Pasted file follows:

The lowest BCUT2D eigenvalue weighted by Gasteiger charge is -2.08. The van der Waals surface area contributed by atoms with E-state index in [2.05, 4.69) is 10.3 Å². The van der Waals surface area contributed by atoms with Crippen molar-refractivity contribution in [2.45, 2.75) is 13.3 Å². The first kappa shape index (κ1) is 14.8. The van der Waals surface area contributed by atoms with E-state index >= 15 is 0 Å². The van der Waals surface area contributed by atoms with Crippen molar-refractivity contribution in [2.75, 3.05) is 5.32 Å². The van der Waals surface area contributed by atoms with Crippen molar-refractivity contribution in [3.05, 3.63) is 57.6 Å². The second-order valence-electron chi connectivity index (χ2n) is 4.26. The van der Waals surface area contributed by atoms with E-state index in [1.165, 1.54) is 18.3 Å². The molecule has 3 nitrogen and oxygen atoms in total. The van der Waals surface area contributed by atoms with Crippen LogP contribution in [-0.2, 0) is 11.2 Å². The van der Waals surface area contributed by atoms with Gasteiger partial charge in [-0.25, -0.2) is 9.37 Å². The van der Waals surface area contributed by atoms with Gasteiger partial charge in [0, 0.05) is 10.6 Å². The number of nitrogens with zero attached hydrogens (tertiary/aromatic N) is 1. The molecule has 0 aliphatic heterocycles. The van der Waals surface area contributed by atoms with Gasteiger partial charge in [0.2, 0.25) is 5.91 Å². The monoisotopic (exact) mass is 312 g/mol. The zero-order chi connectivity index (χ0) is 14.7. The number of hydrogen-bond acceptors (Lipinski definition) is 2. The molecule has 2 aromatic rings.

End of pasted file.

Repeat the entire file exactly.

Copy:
The lowest BCUT2D eigenvalue weighted by Gasteiger charge is -2.08. The van der Waals surface area contributed by atoms with E-state index in [2.05, 4.69) is 10.3 Å². The van der Waals surface area contributed by atoms with Crippen molar-refractivity contribution in [2.45, 2.75) is 13.3 Å². The first kappa shape index (κ1) is 14.8. The van der Waals surface area contributed by atoms with E-state index >= 15 is 0 Å². The van der Waals surface area contributed by atoms with Crippen molar-refractivity contribution in [2.75, 3.05) is 5.32 Å². The van der Waals surface area contributed by atoms with Crippen molar-refractivity contribution in [3.05, 3.63) is 57.6 Å². The second-order valence-electron chi connectivity index (χ2n) is 4.26. The van der Waals surface area contributed by atoms with E-state index in [1.165, 1.54) is 18.3 Å². The molecule has 3 nitrogen and oxygen atoms in total. The van der Waals surface area contributed by atoms with Crippen LogP contribution in [-0.2, 0) is 11.2 Å². The van der Waals surface area contributed by atoms with Gasteiger partial charge in [-0.25, -0.2) is 9.37 Å². The van der Waals surface area contributed by atoms with Gasteiger partial charge in [0, 0.05) is 10.6 Å². The number of nitrogens with zero attached hydrogens (tertiary/aromatic N) is 1. The molecule has 0 aliphatic heterocycles. The van der Waals surface area contributed by atoms with Gasteiger partial charge in [0.2, 0.25) is 5.91 Å². The monoisotopic (exact) mass is 312 g/mol. The zero-order chi connectivity index (χ0) is 14.7. The number of hydrogen-bond acceptors (Lipinski definition) is 2. The molecule has 2 aromatic rings.